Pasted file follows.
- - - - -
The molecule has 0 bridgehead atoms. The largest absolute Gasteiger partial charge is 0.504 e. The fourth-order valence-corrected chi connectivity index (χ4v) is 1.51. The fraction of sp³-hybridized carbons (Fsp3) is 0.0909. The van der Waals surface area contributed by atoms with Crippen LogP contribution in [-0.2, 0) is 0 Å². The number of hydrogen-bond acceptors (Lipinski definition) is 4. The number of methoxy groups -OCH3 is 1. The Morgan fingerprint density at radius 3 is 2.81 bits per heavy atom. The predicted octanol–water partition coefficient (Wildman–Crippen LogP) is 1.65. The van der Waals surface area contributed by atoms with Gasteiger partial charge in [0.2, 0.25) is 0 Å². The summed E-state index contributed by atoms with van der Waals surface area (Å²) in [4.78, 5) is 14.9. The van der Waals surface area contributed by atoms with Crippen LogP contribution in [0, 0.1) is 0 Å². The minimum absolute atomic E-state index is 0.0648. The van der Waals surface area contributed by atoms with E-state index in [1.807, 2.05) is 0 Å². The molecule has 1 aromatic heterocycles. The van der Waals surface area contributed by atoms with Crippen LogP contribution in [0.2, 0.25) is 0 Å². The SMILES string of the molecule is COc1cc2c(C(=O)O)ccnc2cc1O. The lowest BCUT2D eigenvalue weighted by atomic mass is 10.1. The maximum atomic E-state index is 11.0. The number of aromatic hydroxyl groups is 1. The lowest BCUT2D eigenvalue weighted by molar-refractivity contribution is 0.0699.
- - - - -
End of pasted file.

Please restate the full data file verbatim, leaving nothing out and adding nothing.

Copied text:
The molecule has 0 bridgehead atoms. The largest absolute Gasteiger partial charge is 0.504 e. The fourth-order valence-corrected chi connectivity index (χ4v) is 1.51. The fraction of sp³-hybridized carbons (Fsp3) is 0.0909. The van der Waals surface area contributed by atoms with Crippen LogP contribution in [-0.2, 0) is 0 Å². The number of hydrogen-bond acceptors (Lipinski definition) is 4. The number of methoxy groups -OCH3 is 1. The Morgan fingerprint density at radius 3 is 2.81 bits per heavy atom. The predicted octanol–water partition coefficient (Wildman–Crippen LogP) is 1.65. The van der Waals surface area contributed by atoms with Gasteiger partial charge in [0.2, 0.25) is 0 Å². The summed E-state index contributed by atoms with van der Waals surface area (Å²) in [4.78, 5) is 14.9. The van der Waals surface area contributed by atoms with Crippen LogP contribution in [0, 0.1) is 0 Å². The minimum absolute atomic E-state index is 0.0648. The van der Waals surface area contributed by atoms with E-state index in [1.807, 2.05) is 0 Å². The molecule has 1 aromatic heterocycles. The van der Waals surface area contributed by atoms with Crippen LogP contribution in [0.2, 0.25) is 0 Å². The SMILES string of the molecule is COc1cc2c(C(=O)O)ccnc2cc1O. The lowest BCUT2D eigenvalue weighted by atomic mass is 10.1. The maximum atomic E-state index is 11.0. The number of aromatic hydroxyl groups is 1. The lowest BCUT2D eigenvalue weighted by molar-refractivity contribution is 0.0699.